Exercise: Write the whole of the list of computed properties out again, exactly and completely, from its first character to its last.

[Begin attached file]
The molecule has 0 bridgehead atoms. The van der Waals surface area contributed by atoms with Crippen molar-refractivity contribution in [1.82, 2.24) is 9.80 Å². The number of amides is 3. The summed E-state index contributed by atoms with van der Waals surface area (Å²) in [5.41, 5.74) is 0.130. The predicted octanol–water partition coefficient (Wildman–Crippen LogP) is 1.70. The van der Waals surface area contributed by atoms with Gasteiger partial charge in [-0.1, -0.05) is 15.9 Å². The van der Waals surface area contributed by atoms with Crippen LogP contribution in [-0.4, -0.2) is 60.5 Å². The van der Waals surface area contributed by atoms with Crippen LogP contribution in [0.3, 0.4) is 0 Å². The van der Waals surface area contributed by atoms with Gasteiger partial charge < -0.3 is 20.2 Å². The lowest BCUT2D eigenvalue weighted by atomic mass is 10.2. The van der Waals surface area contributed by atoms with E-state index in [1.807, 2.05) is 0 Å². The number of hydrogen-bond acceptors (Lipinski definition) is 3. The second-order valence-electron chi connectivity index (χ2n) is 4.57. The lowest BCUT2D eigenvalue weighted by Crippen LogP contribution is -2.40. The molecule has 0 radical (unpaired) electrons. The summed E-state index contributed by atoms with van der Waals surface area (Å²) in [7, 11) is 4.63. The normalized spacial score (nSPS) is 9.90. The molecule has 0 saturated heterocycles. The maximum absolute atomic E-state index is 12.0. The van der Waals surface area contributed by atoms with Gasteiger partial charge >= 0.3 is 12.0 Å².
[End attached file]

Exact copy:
The molecule has 0 bridgehead atoms. The van der Waals surface area contributed by atoms with Crippen molar-refractivity contribution in [1.82, 2.24) is 9.80 Å². The number of amides is 3. The summed E-state index contributed by atoms with van der Waals surface area (Å²) in [5.41, 5.74) is 0.130. The predicted octanol–water partition coefficient (Wildman–Crippen LogP) is 1.70. The van der Waals surface area contributed by atoms with Gasteiger partial charge in [-0.1, -0.05) is 15.9 Å². The van der Waals surface area contributed by atoms with Crippen LogP contribution in [-0.4, -0.2) is 60.5 Å². The van der Waals surface area contributed by atoms with Crippen LogP contribution in [0.3, 0.4) is 0 Å². The van der Waals surface area contributed by atoms with Gasteiger partial charge < -0.3 is 20.2 Å². The lowest BCUT2D eigenvalue weighted by atomic mass is 10.2. The van der Waals surface area contributed by atoms with E-state index in [1.807, 2.05) is 0 Å². The number of hydrogen-bond acceptors (Lipinski definition) is 3. The second-order valence-electron chi connectivity index (χ2n) is 4.57. The lowest BCUT2D eigenvalue weighted by Crippen LogP contribution is -2.40. The molecule has 0 radical (unpaired) electrons. The summed E-state index contributed by atoms with van der Waals surface area (Å²) in [7, 11) is 4.63. The normalized spacial score (nSPS) is 9.90. The molecule has 0 saturated heterocycles. The maximum absolute atomic E-state index is 12.0. The van der Waals surface area contributed by atoms with Gasteiger partial charge >= 0.3 is 12.0 Å².